A joiner is helping folk carve their way to a brighter future.
Stan May is working with people on probation or who are disabled, in a bid to improve their skills and chances of getting a job.
He is running a series of 12-week training courses at Briardale Community Centre, Blyth.
Both Stan’s appointment and the training programmes have been made possible thanks to £9,800 funding, awarded to Briardale through the Coalfields Community Investment Programme, delivered by the Coalfields Regeneration Trust.
Stan said: “As someone who is already an active member of the community, I am extremely pleased to join the team at Briardale.
“Many of the people I have been working with have come a long way in the few weeks that they have been involved in the programme. The training sessions are having a positive impact on their skills, confidence and attitudes, which is great to see.”
Providing a waste collection service for businesses, the centre reclaims scrap and used wood and also accepts donations of old furniture.
Stan and his team repaint and reupholster the unwantd items and use the recycled wood to create new pieces of garden furniture and planters to sell in the garden centre.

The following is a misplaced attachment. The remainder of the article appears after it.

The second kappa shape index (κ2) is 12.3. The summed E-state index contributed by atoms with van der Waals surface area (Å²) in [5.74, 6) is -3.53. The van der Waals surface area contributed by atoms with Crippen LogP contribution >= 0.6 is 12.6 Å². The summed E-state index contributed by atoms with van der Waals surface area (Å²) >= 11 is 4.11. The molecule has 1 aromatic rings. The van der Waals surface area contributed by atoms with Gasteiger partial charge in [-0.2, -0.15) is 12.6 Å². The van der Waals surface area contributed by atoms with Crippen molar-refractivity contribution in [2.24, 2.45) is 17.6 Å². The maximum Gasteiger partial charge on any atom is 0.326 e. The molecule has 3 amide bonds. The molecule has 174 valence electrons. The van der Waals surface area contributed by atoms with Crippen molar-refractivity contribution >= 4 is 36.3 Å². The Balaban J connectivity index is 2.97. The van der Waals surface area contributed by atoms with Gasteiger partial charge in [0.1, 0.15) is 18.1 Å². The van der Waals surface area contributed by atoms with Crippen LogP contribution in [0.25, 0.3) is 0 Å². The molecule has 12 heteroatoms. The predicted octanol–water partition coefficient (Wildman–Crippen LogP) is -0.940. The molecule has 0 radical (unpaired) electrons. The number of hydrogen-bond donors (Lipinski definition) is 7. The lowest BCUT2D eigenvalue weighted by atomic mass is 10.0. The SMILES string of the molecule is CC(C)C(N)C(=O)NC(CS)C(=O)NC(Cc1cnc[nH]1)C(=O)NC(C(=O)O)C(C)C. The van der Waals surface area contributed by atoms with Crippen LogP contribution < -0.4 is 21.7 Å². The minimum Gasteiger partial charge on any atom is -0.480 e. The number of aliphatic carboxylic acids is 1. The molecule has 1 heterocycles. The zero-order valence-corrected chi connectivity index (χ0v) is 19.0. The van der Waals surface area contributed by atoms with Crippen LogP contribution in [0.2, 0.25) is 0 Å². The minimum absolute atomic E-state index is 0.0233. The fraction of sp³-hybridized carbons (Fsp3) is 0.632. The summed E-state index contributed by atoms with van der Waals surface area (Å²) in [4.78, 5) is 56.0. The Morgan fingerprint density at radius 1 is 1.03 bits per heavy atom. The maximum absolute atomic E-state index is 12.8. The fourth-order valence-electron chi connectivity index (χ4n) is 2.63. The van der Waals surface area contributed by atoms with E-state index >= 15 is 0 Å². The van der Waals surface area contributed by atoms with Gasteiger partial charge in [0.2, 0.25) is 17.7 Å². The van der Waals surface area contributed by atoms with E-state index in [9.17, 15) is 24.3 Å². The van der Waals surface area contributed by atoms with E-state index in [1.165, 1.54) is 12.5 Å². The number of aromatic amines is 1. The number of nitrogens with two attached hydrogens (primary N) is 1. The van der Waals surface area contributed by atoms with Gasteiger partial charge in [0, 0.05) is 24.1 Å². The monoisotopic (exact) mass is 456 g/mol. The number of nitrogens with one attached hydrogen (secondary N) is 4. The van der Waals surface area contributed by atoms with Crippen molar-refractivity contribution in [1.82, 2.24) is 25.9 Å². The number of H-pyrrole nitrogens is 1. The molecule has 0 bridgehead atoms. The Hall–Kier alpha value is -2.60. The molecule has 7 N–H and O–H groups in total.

Centre manager Jean Bell said: “Thanks to the funding from the Coalfields Regeneration Trust, we are not only able to help more people in the community to develop their skills, but we have also taken on a new role helping to reduce the level of unemployment in the area.”
She added: “The training programme is also allowing us to generate a small income through furniture sales, which is great as we rely heavily on funding to run. We have already sold a number of pieces and secured a contract to make tables and chairs for a new juice bar.
“We cannot thank the Coalfields Regeneration Trust enough for their support and for making this happen.”
The Coalfields Community Investment Programme supports organisations and programmes of activity that meet three key criteria: To address skills, employment or health.
Coalfields Regeneration Trust head of operations (England), Andy Lock, said: “We know that the levels of unemployment and lack of skills are disproportionately high in the coalfields when compared to national averages, and we need to do all we can to address this.
“Organisations like Briardale Community Centre have a really positive impact on coalfield communities and the lives of the people that they engage with which is why we are pleased to offer them our support.”
Briardale Community Centre is one of Northumberland’s leading community facilities. It is set within its own grounds which feature an orchard, allotment, patio, children’s play area, ornamental garden and a large grassed area. It is also responsible for the public five-a-side courts, play park and outdoor gym adjacent to the centre.